Dirty cabins. Sketchy showers. No A/C. No cell phone service. A couple of skunks. Oh, and sixty middle school students. Remind me why I signed up for this again? Maybe because my new friend Jesse persuaded me to, and I would get to see her for a few brief hours at the end of the week when our staffs overlapped. And maybe because I felt that small pull inside that told me, “Sign up for JP again. But try Romney this time.”
And so I did. I convinced my sister to go with me, and we applied for the first week of camp in Romney, West Virginia, without knowing what to expect. But as we drove the five hours to get there, my body trembled with anticipation, and my eyes were bright with excitement, as if my subconscious knew this would be a life-changing trip, while the rest of me had yet to realize it.
JP, short for Jeremiah Project, is a weeklong mission camp for middle school students (campers). The camps operate in four different locations throughout the summer. One camp is in Richmond and focuses on inner city mission work; the other three are spread out in Appalachia and tackle construction projects such as building wheelchair ramps, decks and fences, painting, and silver sealing. As a young adult staffer, my job was to lead one of these projects, teaching the campers how to use a hammer or a paint roller and affirming them of their ability to make a difference in the world around them.
At least that’s what they told me. I didn’t fully believe it. Middle school students can make a difference? Weren’t they just filled with drama and were more concerned about their lives than those around them?
That assumption is probably half true. I staffed in Richmond my first year and experienced a fair share of middle school drama, including “dating” and Axe bombs. Our service projects included a lot of scrubbing and dusting, which can be fairly boring tasks and led many campers to complain and take a half-hearted approach.
It wasn’t until I staffed Romney in July of 2013 that I came to see how wrong I was about middle school students.
I was nervous to come to Romney. As a nineteen-year-old girl from Williamsburg, I didn’t know how I would fair on a construction site. Sure, I knew how to swing a hammer and use a drill. I liked being outside. But leading a project? With middle school students helping me? I fervently prayed that we wouldn’t fail.
Part of the way JP fosters autonomy is by having the campers pack their own lunches. Sometimes the campers will pack extra for the homeowner we are serving that day. I watched admiringly as two girls approached Eric, the kind gentleman who owned the trailer, and offered him a sandwich, demonstrating their confidence and generosity. As they continued their tasks throughout the rest of the workday, the campers became more comfortable with their independence and excited about their ability to serve others.
Back at camp, the students ran wild. It was amazing that they still had plenty of energy to play Ultimate Frisbee or cartwheel around. After a good six hours of service, they need a break to be kids again.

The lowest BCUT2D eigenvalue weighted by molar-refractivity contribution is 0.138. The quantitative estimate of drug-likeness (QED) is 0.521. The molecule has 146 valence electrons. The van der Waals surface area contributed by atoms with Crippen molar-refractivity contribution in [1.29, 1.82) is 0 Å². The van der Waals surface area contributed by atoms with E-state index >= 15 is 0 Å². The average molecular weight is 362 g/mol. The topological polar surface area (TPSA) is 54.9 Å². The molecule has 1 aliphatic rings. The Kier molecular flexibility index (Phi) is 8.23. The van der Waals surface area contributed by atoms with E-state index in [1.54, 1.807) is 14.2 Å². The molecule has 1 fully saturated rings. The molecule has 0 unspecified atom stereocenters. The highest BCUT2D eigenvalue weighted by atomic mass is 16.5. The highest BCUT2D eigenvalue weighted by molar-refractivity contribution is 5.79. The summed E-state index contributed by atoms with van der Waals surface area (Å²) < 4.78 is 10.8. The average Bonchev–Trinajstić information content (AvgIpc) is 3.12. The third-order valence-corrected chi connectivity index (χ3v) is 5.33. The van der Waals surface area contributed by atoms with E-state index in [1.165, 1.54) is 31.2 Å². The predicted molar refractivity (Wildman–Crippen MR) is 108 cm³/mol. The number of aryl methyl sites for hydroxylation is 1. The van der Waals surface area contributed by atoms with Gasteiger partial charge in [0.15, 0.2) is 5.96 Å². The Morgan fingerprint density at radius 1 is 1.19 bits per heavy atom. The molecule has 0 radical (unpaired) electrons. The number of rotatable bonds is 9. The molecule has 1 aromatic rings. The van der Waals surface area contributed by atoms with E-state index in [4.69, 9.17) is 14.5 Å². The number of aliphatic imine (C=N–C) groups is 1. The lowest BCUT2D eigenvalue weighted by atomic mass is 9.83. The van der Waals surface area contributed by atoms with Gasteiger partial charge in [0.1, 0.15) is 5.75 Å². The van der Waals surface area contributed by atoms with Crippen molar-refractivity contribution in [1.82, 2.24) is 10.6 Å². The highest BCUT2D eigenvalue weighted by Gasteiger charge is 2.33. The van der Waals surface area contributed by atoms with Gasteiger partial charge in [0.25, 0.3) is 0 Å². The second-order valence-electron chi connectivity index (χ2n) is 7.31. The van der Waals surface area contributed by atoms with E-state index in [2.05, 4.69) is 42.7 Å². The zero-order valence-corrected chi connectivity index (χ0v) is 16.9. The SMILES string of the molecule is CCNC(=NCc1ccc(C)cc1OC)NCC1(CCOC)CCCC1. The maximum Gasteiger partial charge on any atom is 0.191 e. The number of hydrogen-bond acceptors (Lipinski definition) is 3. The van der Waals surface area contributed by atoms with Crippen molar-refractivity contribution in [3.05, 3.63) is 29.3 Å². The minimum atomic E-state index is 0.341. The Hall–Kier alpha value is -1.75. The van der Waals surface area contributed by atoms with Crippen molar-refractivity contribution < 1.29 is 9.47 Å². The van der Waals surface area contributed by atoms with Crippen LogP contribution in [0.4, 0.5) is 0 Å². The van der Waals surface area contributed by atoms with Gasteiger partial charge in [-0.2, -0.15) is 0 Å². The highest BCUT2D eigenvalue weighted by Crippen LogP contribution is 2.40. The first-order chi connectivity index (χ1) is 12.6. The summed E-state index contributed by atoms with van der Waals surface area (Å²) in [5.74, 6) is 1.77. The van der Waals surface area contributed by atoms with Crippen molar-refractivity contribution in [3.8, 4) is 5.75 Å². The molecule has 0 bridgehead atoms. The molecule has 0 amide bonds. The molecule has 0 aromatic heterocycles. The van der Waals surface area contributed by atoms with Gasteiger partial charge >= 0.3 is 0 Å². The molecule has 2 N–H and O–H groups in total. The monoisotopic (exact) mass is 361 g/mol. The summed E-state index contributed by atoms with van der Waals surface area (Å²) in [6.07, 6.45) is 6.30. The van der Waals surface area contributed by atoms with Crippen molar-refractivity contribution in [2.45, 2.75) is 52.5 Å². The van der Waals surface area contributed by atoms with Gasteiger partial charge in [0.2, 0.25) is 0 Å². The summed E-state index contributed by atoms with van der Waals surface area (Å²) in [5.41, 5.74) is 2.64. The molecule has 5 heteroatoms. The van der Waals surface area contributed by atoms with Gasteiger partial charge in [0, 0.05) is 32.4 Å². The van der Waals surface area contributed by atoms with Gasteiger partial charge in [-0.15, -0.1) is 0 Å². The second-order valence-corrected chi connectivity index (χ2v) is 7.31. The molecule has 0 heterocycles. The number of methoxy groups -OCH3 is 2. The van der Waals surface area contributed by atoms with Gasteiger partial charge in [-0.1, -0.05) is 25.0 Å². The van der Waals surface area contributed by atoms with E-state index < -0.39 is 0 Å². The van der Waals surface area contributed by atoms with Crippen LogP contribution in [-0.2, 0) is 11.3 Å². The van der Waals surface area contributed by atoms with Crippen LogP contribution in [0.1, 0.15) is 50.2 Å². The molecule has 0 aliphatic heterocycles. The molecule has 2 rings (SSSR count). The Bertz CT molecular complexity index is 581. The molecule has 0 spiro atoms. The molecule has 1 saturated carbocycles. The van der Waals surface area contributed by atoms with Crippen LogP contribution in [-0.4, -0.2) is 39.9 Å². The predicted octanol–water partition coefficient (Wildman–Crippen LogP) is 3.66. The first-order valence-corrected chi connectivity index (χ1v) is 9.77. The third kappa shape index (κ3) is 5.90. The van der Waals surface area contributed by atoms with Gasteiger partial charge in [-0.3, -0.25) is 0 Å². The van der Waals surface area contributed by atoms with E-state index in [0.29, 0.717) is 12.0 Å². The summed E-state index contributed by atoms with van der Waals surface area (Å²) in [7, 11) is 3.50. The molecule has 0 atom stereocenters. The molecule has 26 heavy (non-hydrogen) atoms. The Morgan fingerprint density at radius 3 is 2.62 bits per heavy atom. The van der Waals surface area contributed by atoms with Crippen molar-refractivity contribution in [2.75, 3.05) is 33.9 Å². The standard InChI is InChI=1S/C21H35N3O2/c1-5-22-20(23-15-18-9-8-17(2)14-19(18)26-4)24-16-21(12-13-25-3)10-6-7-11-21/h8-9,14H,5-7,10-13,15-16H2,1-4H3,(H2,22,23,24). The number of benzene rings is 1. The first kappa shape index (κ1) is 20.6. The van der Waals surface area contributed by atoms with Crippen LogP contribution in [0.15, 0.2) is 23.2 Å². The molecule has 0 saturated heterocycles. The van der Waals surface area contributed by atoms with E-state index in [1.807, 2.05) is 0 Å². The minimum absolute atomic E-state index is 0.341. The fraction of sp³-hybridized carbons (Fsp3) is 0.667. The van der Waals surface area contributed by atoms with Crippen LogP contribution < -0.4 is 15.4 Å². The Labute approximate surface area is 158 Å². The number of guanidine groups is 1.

At 7:30 p.m., we all came inside for evening program. After singing a few worship songs, the director asked the campers where they saw God that day. The response was varied to say the least. Some were goofy, “I saw God in my ability to do a back bend.” But others were more serious, “I saw God in Mrs. Combs; she had so much joy even though she had cancer.” Clearly, while middle school students like to joke around, they also have a deeper side. They are starting to think about serious issues and ask hard questions.
It wasn’t until Thursday that I realized just how complicated middle school students are. After a particularly touching morning devotional, I noticed one of the girls quietly crying to the side. I went up to see what was wrong and out came a story I didn’t expect to hear. As she pushed up the colored bracelets covering her arms to reveal several tiny scars, she told me of her pain and self-loathing. My heart broke. This precious child, only thirteen years old, was battling self-harm and anorexia, issues that some of my friends struggled with, too. As I hugged her and prayed for her, I realized how important spending time with middle school students is. These children need to know they are loved and cared for. They need people to tell them that they matter. That they can make a difference.
For program that evening, we went down to the fire circle. The night had a weighty tone as the director shared the simple, yet poignant message of the Gospel. Even though many of the campers had grown up in church and probably heard the story their whole lives, it wasn’t until they came to JP that they actually listened to it and accepted it. The opportunity to observe their realizations (and even influence it) humbled me.
Staffing JP opened my eyes to see middle school students differently. Forming individual relationships with these students showed me that the stereotype of awkward and selfish kids isn’t always true. If more adults took the time to get to know them, instead of brushing them off, maybe middle school students would struggle less with self-esteem and become more confident in their abilities to help others. They should understand that they really can make a difference.
JP changed my life. It will change yours. Are you ready to serve?
Visit www.jeremiahproject.org for more information on staffing specifics and the application process.